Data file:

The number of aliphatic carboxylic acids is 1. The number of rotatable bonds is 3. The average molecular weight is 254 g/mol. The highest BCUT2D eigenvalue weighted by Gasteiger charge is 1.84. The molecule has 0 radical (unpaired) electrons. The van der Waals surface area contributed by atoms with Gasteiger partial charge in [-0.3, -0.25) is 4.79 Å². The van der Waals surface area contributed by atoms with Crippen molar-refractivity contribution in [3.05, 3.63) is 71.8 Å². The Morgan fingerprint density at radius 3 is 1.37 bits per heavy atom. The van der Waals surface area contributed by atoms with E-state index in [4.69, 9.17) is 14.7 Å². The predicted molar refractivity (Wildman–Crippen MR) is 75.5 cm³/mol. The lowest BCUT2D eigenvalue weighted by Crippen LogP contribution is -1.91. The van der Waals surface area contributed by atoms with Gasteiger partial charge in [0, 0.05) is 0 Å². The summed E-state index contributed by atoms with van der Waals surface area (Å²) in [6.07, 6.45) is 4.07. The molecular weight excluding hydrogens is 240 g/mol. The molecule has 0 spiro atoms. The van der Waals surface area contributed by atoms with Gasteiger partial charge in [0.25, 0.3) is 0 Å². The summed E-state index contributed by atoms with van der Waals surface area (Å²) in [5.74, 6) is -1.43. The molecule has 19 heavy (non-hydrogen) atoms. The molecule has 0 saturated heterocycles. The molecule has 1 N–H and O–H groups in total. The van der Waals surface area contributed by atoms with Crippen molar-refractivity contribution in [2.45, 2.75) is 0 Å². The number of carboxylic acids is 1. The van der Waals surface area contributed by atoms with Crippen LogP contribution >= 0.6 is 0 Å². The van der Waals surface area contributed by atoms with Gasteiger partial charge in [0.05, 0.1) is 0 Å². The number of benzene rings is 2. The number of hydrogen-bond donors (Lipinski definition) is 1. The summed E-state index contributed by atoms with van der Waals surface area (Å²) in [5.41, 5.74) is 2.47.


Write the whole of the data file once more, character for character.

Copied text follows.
The number of aliphatic carboxylic acids is 1. The number of rotatable bonds is 3. The average molecular weight is 254 g/mol. The highest BCUT2D eigenvalue weighted by Gasteiger charge is 1.84. The molecule has 0 radical (unpaired) electrons. The van der Waals surface area contributed by atoms with Gasteiger partial charge in [-0.3, -0.25) is 4.79 Å². The van der Waals surface area contributed by atoms with Crippen molar-refractivity contribution in [3.05, 3.63) is 71.8 Å². The Morgan fingerprint density at radius 3 is 1.37 bits per heavy atom. The van der Waals surface area contributed by atoms with E-state index in [4.69, 9.17) is 14.7 Å². The predicted molar refractivity (Wildman–Crippen MR) is 75.5 cm³/mol. The lowest BCUT2D eigenvalue weighted by Crippen LogP contribution is -1.91. The van der Waals surface area contributed by atoms with Gasteiger partial charge in [0, 0.05) is 0 Å². The summed E-state index contributed by atoms with van der Waals surface area (Å²) in [6.07, 6.45) is 4.07. The molecular weight excluding hydrogens is 240 g/mol. The molecule has 0 spiro atoms. The van der Waals surface area contributed by atoms with Gasteiger partial charge in [0.25, 0.3) is 0 Å². The summed E-state index contributed by atoms with van der Waals surface area (Å²) in [5.74, 6) is -1.43. The molecule has 19 heavy (non-hydrogen) atoms. The molecule has 0 saturated heterocycles. The molecule has 1 N–H and O–H groups in total. The van der Waals surface area contributed by atoms with Crippen molar-refractivity contribution in [2.45, 2.75) is 0 Å². The number of carboxylic acids is 1. The van der Waals surface area contributed by atoms with Crippen LogP contribution >= 0.6 is 0 Å². The van der Waals surface area contributed by atoms with Gasteiger partial charge in [0.05, 0.1) is 0 Å². The number of benzene rings is 2. The number of hydrogen-bond donors (Lipinski definition) is 1. The summed E-state index contributed by atoms with van der Waals surface area (Å²) in [5.41, 5.74) is 2.47.